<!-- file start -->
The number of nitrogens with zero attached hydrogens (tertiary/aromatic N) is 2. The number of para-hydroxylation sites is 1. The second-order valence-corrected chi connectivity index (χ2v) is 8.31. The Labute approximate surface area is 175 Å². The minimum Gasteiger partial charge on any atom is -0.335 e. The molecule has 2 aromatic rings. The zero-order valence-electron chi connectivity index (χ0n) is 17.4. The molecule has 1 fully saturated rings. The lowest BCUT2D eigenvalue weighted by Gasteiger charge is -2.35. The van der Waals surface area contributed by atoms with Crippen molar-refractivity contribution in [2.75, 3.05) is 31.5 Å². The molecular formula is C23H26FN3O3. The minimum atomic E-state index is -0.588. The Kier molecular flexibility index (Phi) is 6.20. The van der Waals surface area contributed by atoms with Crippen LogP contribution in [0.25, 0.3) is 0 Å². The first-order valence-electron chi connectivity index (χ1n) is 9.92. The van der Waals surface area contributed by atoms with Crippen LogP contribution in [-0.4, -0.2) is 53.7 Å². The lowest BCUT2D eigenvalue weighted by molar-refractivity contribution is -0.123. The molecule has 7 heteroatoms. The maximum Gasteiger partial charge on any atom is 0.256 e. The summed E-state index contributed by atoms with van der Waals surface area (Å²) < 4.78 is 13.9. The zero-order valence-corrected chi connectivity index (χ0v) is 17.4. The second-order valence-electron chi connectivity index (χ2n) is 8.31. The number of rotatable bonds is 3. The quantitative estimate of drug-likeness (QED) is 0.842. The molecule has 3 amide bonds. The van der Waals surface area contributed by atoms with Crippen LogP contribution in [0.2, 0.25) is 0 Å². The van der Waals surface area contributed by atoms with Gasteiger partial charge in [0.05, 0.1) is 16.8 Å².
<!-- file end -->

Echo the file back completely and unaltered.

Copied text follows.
The number of nitrogens with zero attached hydrogens (tertiary/aromatic N) is 2. The number of para-hydroxylation sites is 1. The second-order valence-corrected chi connectivity index (χ2v) is 8.31. The Labute approximate surface area is 175 Å². The minimum Gasteiger partial charge on any atom is -0.335 e. The molecule has 2 aromatic rings. The zero-order valence-electron chi connectivity index (χ0n) is 17.4. The molecule has 1 fully saturated rings. The lowest BCUT2D eigenvalue weighted by Gasteiger charge is -2.35. The van der Waals surface area contributed by atoms with Crippen molar-refractivity contribution in [2.75, 3.05) is 31.5 Å². The molecular formula is C23H26FN3O3. The minimum atomic E-state index is -0.588. The Kier molecular flexibility index (Phi) is 6.20. The van der Waals surface area contributed by atoms with Crippen LogP contribution in [0.25, 0.3) is 0 Å². The first-order valence-electron chi connectivity index (χ1n) is 9.92. The van der Waals surface area contributed by atoms with Crippen LogP contribution in [-0.4, -0.2) is 53.7 Å². The lowest BCUT2D eigenvalue weighted by molar-refractivity contribution is -0.123. The molecule has 7 heteroatoms. The maximum Gasteiger partial charge on any atom is 0.256 e. The summed E-state index contributed by atoms with van der Waals surface area (Å²) < 4.78 is 13.9. The zero-order valence-corrected chi connectivity index (χ0v) is 17.4. The second-order valence-electron chi connectivity index (χ2n) is 8.31. The number of rotatable bonds is 3. The quantitative estimate of drug-likeness (QED) is 0.842. The molecule has 3 amide bonds. The van der Waals surface area contributed by atoms with Crippen LogP contribution in [0.2, 0.25) is 0 Å². The van der Waals surface area contributed by atoms with Gasteiger partial charge in [0.05, 0.1) is 16.8 Å².